Editor's Blog - How we work, how we make decisions, how we serve Canadians.

Jennifer McGuire

General Manager and Editor in Chief

Verification: Why getting it right trumps getting it first

Categories: Journalism, Politics


"In the end, the discipline of verification is what separates journalism from entertainment, propaganda, fiction or art. ... Journalism alone is focused first on getting what happened down right."
- from The Elements of Journalism

The Boston Marathon bombings resulted in some of the best, and the worst, journalism in recent memory. The Boston Globe, in particular, has earned kudos around the world for the work of its journalists in telling us what happened. Other news organizations, which reported, and in some cases, continued to report uncorroborated information, had their reputations severely tarnished.

The story was unfolding in real time on social media and live television. It was difficult teasing out what was fact from what was speculation and rumour. Networks felt pushed to present new information but going with the unverified story as soon as you get it is not the most desirable thing to do.

Media organizations faced a similar challenge last week when Gawker.com and the Toronto Star both revealed that their reporters had seen a video allegedly showing Toronto Mayor Rob Ford smoking crack. As outrageous as the allegations appeared to be, they raised significant questions about the mayor's ability to run Canada's sixth largest government.

This wasn't a story we could ignore. Yet, it was one that gave us pause.
Here are the factors that we weighed and that ultimately guided our coverage:
•    The information we have and are reporting on is neither rumour, nor unsubstantiated. A video is circulating. That is not a rumour. This is a case of two journalists from the Toronto Star who saw something which they believed to be a video of the mayor, combined with corroborating evidence from another member of the media who saw the same tape.
•    The question remains whether the video was doctored or faked, and whether the person in the video was is in fact the mayor, but we are confident that there is something circulating with images similar to those that have been described.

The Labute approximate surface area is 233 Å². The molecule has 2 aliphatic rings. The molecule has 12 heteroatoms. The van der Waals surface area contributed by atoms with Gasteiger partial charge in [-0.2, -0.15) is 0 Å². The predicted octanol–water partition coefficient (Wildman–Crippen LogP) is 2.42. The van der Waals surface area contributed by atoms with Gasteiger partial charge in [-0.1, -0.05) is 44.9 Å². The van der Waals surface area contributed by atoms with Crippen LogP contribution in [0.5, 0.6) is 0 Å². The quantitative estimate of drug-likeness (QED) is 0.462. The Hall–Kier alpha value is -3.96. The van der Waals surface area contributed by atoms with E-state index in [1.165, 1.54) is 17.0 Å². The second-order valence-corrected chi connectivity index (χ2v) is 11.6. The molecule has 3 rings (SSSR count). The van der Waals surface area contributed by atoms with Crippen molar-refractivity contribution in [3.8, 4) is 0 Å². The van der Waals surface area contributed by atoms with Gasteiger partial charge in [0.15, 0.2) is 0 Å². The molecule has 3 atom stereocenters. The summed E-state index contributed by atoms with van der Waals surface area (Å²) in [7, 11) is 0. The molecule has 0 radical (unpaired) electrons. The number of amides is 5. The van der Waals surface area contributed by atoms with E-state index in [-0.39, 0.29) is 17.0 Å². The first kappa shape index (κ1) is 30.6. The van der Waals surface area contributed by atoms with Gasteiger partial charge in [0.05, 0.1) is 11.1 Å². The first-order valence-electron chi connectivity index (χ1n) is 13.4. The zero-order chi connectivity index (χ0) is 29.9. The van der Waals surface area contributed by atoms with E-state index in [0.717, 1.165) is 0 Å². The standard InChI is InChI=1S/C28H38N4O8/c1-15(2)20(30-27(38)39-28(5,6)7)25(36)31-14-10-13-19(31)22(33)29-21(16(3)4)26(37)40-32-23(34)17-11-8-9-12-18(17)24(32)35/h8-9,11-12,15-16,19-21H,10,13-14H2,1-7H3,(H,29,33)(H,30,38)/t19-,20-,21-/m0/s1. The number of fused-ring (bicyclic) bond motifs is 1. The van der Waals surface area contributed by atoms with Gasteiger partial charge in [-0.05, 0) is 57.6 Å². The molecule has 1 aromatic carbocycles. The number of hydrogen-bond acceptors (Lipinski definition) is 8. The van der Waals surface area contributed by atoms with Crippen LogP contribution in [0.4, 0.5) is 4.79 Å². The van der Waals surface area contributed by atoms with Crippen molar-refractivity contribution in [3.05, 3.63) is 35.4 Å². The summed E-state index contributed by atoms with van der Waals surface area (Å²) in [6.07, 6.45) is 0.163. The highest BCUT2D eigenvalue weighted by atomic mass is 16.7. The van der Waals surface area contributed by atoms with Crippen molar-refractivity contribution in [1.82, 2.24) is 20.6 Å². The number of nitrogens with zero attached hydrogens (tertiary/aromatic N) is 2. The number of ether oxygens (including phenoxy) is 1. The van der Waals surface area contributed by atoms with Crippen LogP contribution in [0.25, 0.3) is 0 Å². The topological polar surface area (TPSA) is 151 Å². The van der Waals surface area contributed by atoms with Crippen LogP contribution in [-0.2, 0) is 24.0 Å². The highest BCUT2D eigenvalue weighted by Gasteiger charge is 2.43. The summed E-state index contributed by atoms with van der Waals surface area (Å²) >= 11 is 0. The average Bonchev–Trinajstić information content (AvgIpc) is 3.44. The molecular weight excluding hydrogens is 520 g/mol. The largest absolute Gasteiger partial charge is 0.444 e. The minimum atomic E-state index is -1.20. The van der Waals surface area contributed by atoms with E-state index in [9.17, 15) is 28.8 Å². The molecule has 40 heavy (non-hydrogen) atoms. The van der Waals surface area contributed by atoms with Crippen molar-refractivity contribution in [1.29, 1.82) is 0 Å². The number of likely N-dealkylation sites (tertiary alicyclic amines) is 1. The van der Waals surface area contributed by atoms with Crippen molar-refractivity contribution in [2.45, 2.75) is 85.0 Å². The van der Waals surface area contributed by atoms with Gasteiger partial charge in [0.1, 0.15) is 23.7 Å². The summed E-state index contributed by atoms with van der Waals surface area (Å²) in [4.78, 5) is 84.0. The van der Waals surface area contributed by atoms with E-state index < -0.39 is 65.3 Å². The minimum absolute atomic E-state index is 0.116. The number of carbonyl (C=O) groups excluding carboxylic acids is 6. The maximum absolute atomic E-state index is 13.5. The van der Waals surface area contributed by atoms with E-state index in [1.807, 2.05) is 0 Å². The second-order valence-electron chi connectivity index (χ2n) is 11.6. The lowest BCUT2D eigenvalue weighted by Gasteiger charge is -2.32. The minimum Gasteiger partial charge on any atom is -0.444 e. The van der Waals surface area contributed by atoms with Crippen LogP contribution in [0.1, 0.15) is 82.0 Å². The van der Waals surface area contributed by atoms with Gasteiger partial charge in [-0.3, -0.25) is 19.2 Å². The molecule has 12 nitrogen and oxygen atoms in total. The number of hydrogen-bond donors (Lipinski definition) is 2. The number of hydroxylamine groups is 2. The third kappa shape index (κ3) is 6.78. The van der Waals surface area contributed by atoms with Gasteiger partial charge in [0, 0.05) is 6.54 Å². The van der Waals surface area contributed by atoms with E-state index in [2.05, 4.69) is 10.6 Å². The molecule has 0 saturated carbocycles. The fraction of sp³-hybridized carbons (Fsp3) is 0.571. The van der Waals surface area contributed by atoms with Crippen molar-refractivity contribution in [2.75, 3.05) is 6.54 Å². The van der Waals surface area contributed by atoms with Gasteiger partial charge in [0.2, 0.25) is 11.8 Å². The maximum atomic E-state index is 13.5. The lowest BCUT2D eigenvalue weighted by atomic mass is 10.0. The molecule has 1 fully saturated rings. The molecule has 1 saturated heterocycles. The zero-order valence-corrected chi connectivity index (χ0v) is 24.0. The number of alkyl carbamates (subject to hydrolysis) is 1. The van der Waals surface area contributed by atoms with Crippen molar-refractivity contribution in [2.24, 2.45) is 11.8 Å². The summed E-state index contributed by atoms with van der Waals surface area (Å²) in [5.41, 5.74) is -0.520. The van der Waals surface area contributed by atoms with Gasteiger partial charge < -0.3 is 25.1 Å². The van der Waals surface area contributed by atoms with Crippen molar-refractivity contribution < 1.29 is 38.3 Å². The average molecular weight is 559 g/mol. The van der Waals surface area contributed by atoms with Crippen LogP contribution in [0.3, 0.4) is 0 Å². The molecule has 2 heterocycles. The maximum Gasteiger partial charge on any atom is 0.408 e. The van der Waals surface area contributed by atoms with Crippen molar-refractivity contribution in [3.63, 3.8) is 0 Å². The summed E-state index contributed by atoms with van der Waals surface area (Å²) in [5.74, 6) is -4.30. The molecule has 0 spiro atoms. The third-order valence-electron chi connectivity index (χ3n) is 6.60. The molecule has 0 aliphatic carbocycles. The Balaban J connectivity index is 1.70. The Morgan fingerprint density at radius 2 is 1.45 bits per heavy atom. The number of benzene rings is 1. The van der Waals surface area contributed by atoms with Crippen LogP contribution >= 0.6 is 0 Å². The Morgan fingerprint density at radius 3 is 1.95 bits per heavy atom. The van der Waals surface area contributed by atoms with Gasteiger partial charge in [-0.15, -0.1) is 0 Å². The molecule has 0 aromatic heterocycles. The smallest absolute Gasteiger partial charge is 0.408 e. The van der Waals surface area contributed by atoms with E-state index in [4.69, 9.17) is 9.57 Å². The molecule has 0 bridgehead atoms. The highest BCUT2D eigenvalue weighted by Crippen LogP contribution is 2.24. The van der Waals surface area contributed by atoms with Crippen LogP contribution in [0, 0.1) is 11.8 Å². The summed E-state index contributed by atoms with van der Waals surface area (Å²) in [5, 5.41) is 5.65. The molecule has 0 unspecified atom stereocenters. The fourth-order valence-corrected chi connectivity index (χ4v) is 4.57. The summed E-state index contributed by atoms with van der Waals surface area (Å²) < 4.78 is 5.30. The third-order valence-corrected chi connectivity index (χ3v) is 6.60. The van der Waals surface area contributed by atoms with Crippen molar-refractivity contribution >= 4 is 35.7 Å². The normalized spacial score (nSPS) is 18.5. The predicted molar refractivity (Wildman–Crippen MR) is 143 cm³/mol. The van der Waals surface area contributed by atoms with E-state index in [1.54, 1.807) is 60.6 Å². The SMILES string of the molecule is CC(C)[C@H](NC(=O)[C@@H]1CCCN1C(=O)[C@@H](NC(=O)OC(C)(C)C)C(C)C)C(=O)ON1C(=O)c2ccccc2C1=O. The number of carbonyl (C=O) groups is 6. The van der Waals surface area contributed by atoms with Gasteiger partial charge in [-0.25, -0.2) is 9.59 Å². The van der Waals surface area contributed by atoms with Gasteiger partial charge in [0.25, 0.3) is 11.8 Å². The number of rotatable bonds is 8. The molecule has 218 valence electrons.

In many ways we face these kinds of decisions every day, and the Ford example is only front and centre because of the nature of the allegation.

These events and similar stories big and small (remember when some reported the death of singer Gordon Lightfoot?) have led to a great deal of soul-searching within newsrooms.

Based on the above, CBC News has decided to remind viewers, listeners and readers that our own reporters have not been able to view - and validate - the content of the video.

Verification has also become the subject of academic papers. The most recent example was published this spring by the chair of Ryerson University's Journalism department along with colleagues from Ryerson and Laval. While the researchers spoke solely to print reporters at 28 newspapers in Canada, I did find it heartening that all continue to make verification of facts a priority.

Not surprisingly, the researchers found that the facts that appeared to be the easiest to corroborate are the ones that would most likely be verified. These would include names, numbers and other "concrete" details. In some cases, journalists cross-checked information using public documents and other documentation, and employed more than two methods of verification, a tactic known in social sciences research as "source triangulation". That is the rule of thumb at CBC News as well. New information needs to be corroborated by a second source.

But the study also found that statements were often relayed, some without attribution, on the basis of one source, or on the basis of knowledge from the reporter's previous work. What the study also reveals is that there's no standard code that all journalists use to ensure accuracy.

That may be somewhat disconcerting to some of you but that's the reality. And the paradigm of the 24-hour news cycle makes verification even more challenging - and important.

At a recent social media summit in New York City panelists came up with a number of potential suggestions to ensure accuracy. It included a colour-coded system for ranking verification, in which reporters and news organizations would be rated on their ability to verify content and information - with green being high and red being low. In this way, news consumers would have a way to make up their own minds about whether to believe something they see reported.

We too are continually examining our own policies to keep up with the new speed of journalism. We are constantly evolving our journalistic standards and practices and have mandated our new director of journalistic accountability, Jack Nagler, to propose changes that would address these issues.

Our reputation depends on it. I am reminded of this anecdote by Peter Mansbridge. Back in September 2000, he was told on good authority that former Prime Minister Pierre Trudeau had died. Mansbridge felt confident in his source, but he insisted on double- and then triple-checking the facts before going to air. He was still first with the news, but he knew that "First to report on Pierre Trudeau's death" probably won't make his own obituary. Had he been wrong, the words "Reported Pierre Trudeau was dead when he was still very much alive" very well might have become Mansbridge's epitaph.

Tags: How We Work, Policy

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